Individuals are responsible for their conduct, we, the people, are not responsible in any manner for their rare, misplaced responses to the facts any informed populace has the right to. I hope the article, “An Autopsy of the Origin of HIV/AIDS” is shared, unlikely as that might or might not be. I think this is something that could be agreed to by Riggio. We must not live in a convenient society. A rational polis requires the sharing of historically accurate information so it can make informed future choices, both as individuals and as a society. Sharing the truth about vaccination’s great successes and also its catastrophic failures is a responsibility we all have a portion of on a moral and epistemic level; a necessary condition for informed democracy. This proposition is difficult for some because of political piety. Riggio’s three monkeys, “hear no evil, see no evil, speak no evil” approach fails. The historical examples, even quite recent, are legion. Any responsible social epistemology must recognize it.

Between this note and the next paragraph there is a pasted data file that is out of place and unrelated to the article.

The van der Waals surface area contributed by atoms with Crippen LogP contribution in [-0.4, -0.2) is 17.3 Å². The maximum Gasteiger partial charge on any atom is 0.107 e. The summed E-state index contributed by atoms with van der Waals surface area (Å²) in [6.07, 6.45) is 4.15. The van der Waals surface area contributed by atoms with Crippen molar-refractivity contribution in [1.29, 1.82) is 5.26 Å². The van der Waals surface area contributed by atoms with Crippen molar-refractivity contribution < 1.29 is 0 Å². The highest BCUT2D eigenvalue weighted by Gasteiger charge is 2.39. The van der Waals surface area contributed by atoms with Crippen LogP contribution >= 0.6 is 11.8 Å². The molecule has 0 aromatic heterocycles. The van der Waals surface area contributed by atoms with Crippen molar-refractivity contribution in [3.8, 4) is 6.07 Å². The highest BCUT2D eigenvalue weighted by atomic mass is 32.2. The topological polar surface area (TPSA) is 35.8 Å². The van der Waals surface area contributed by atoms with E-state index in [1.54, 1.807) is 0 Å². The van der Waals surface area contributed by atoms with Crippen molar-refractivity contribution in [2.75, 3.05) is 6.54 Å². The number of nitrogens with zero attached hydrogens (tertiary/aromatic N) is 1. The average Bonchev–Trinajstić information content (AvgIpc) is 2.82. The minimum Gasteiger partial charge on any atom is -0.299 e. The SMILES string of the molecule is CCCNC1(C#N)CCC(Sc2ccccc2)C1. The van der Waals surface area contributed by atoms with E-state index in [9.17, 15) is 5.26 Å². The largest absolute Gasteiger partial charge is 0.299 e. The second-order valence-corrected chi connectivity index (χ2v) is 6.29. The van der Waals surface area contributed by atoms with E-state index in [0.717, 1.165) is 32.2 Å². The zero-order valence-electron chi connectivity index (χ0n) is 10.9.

Public trust arguments, first introduced in Brian Keeley’s classic essay, “Of Conspiracy Theories” have been shown to fail when, as a democracy, we most need them to succeed. Vaccines are political objects. So we might try to resurrect Keeley’s arguments (even if he would not). Riggio writes; “When I take a COVID vaccine, I do so trusting that the institutions and organizations involved in developing and distributing this medical technology have the knowledge they claim to have.”
Is trust is what properly determines whether a person decides to be vaccinated? Or an epistemic simplicity? Presumably high trust leads to choosing to be vaccinated in a particular way and scenario, and low trust choosing not to be vaccinated in a particular way and scenario, political heresy.
There is a better position, not “trust” but that people look at evidence available to them (from authorities, critics, friends, personal experience) and consider their circumstances (e.g., living with someone who is immune compromised), and make a decision accordingly. Governments and corporations are not literally people we know, they are vast organizations, and the term trust, one of personal relationship, is misplaced. This problem was once labeled a “category mistake” and here the problem is clear. It would be possible to trust authorities but still decide against vaccination if, for example, one had had a previous adverse reaction, or to distrust authorities but still decide that vaccination is the better option. Evidence, not trust, is what matters. Riggio continues: “A minority of the wellness community’s extremists [emphasis added] were vaccine skeptics, who justified their beliefs largely on fraudulent research in the fashion of the corrupt Andrew Wakefield.” No evidence is provided for this claim about justifying beliefs.